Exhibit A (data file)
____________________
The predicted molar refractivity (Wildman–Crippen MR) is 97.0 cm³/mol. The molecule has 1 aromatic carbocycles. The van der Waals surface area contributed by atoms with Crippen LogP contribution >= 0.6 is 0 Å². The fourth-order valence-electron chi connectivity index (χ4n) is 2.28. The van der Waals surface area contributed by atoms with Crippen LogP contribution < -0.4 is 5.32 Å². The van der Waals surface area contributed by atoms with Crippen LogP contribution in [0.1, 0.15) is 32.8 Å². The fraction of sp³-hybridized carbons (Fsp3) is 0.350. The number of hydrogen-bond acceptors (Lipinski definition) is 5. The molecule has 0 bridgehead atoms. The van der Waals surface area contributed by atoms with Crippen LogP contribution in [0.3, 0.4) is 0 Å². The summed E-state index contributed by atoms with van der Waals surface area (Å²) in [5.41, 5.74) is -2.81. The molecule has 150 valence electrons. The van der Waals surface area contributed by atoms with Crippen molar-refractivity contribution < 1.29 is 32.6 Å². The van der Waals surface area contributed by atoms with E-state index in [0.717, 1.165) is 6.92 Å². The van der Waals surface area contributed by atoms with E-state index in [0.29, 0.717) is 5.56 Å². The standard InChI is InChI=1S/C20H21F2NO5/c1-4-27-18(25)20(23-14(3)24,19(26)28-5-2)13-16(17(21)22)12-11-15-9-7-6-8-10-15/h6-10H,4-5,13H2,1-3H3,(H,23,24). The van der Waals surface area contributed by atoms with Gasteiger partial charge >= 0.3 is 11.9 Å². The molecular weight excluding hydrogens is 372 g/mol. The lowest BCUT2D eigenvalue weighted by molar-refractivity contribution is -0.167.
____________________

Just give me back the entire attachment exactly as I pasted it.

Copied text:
The predicted molar refractivity (Wildman–Crippen MR) is 97.0 cm³/mol. The molecule has 1 aromatic carbocycles. The van der Waals surface area contributed by atoms with Crippen LogP contribution >= 0.6 is 0 Å². The fourth-order valence-electron chi connectivity index (χ4n) is 2.28. The van der Waals surface area contributed by atoms with Crippen LogP contribution < -0.4 is 5.32 Å². The van der Waals surface area contributed by atoms with Crippen LogP contribution in [0.1, 0.15) is 32.8 Å². The fraction of sp³-hybridized carbons (Fsp3) is 0.350. The number of hydrogen-bond acceptors (Lipinski definition) is 5. The molecule has 0 bridgehead atoms. The van der Waals surface area contributed by atoms with Crippen LogP contribution in [0.3, 0.4) is 0 Å². The summed E-state index contributed by atoms with van der Waals surface area (Å²) in [5.41, 5.74) is -2.81. The molecule has 150 valence electrons. The van der Waals surface area contributed by atoms with Crippen molar-refractivity contribution < 1.29 is 32.6 Å². The van der Waals surface area contributed by atoms with E-state index in [0.717, 1.165) is 6.92 Å². The van der Waals surface area contributed by atoms with E-state index in [0.29, 0.717) is 5.56 Å². The standard InChI is InChI=1S/C20H21F2NO5/c1-4-27-18(25)20(23-14(3)24,19(26)28-5-2)13-16(17(21)22)12-11-15-9-7-6-8-10-15/h6-10H,4-5,13H2,1-3H3,(H,23,24). The van der Waals surface area contributed by atoms with Gasteiger partial charge >= 0.3 is 11.9 Å². The molecular weight excluding hydrogens is 372 g/mol. The lowest BCUT2D eigenvalue weighted by molar-refractivity contribution is -0.167.